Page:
Here’s who gave to Beshear-Coleman inauguration committee

By: - January 4, 2024 9:02 am

Gov. Andy Beshear and his family participate in the Grand March a tradition of Kentucky inaugurations, in the Capitol, Dec. 12, 2023.(Kentucky Lantern photo by Arden Barnes)

FRANKFORT — Special interest political action committees and wealthy political donors provided the vast majority of $684,000 raised in the closing weeks of 2023 by the inauguration committee of Gov. Andy Beshear and Lt. Gov. Jaqueline Coleman, according to a report filed Wednesday by the committee with the Kentucky Registry of Election Finance.

The report also lists about $464,000 in expenses paid by the committee, leaving it with a balance on hand of about $220,000 to cover any late bills. The balance on hand seems likely enough to pay any remaining bills. Beshear’s 2019 inauguration committee raised $604,000 and after paying all bills had about $40,000 left over which it gave to various charities.

Events surrounding the inauguration of the governor every four years are paid for by state government and the newly-elected governor’s inaugural committee. Generally, state government pays costs to conduct the big official event of swearing in the governor and lieutenant governor. The inaugural committee pays for the parties and any other unofficial costs.

Jim Gray, secretary of the Kentucky Transportation Cabinet and chairman of the inaugural committee, declined to comment on the contributions or other details listed in the report.

Political action committees provided slightly more than half of the donations that filled the Beshear-Coleman inaugural committee’s coffers. The largest contribution was $30,000 from Elevance Health PAC, of Washington.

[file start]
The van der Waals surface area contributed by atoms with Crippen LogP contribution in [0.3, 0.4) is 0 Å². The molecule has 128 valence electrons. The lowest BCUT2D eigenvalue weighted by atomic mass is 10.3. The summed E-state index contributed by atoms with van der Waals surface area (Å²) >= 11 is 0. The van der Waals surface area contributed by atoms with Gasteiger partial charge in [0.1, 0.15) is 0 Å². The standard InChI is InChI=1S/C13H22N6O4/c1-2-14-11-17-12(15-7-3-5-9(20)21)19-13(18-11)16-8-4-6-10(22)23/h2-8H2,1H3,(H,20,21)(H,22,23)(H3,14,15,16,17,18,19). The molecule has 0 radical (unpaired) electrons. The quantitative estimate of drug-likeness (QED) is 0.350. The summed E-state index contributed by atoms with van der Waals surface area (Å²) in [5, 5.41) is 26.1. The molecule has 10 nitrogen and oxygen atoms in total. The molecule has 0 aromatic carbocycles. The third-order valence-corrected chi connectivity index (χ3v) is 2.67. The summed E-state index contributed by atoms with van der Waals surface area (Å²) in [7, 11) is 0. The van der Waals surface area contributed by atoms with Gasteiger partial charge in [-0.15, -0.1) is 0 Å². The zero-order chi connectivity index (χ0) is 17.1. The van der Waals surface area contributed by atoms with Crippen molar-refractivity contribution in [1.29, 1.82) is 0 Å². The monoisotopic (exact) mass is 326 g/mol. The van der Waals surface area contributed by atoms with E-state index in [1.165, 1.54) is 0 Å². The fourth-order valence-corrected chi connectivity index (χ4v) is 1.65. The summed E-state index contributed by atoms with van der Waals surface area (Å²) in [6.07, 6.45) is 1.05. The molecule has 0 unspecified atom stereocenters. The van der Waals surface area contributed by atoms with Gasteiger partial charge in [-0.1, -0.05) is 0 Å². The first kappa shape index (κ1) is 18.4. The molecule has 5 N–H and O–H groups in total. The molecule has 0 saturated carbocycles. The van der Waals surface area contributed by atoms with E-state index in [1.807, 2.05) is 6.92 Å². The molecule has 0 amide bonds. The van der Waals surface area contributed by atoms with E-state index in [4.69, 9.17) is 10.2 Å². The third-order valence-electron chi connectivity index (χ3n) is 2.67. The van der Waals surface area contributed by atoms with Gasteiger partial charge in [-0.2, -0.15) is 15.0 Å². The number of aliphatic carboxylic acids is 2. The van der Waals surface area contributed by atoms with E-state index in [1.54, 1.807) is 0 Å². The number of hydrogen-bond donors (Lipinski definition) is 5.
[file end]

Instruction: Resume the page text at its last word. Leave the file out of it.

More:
Political action committees of these eight groups contributed $25,000 each: 

  • Charter Spectrum Employees PAC, of Louisville; 
  • Deloitte PAC, of Washington; 
  • Molina Healthcare Inc., of Long Beach, California; 
  • United Health Group, of Washington; 
  • UPS PAC, of Atlanta; 
  • United Auto Works PAC, of Detroit; 
  • Plumbers & Pipefitters Local 502, of Louisville; 
  • Houchens PAC, of Louisville.

The largest individual contributor was Tim Robinson, of Louisa, the chief executive of Addiction Recovery Care, who is listed as giving $29,000. Beshear recognized Robinson, who was in the gallery, during his State of the Commonwealth address Wednesday night.

Lisa Lourie, a retiree from Wellington, Florida, and owner of Spy Coast Farm, gave $25,000. Cynthia Adkins, of Danville, West Virginia, who is also listed as being retired, gave $20,000.

The following donors are listed as having contributed $10,000 each: Lobbyist Bob Babbage, of Lexington; Laura Babbage, of Lexington; William P. Butler, of Covington, chief executive of Corporex; Todd Case, Louisa, owner of Todd Case Trucking; Pauletta Case, of Louisa, president of Rock Trucking; Charles Vinson, of Louisa, an environmental scientist employed by the state; Mark Workman, Paducah, an engineer with BFW Engineering; Chester Thomas, Hanson, a coal operator; William T. Young, of Lexington, president of WT Young; Barbara Young, of Lexington; Wayne Carlisle, of Newport.

Also, Barbara Banke, the chair of Jackson Family Wines in Santa Rosa, California, is listed as making an in-kind contribution worth $10,449.

The largest expenses listed in the report are: $105,595 to The Rental Depot; $95,654 to MSI Production Services; $57,700 in reimbursements to the state Parks Department; and $25,000 to Wasserman Music.


Our stories may be republished online or in print under Creative Commons license CC BY-NC-ND 4.0. We ask that you edit only for style or to shorten, provide proper attribution and link to our web site. Please see our republishing guidelines for use of photos and graphics.

Tom Loftus
Tom Loftus

Tom Loftus is a native of Cincinnati and a graduate of The Ohio State University. His long career in Kentucky journalism includes four years as Frankfort bureau chief for The Kentucky Post and 32 years as Frankfort bureau chief for The Courier Journal. He is a member of the Kentucky Journalism Hall of Fame and a freelance reporter for the Kentucky Lantern.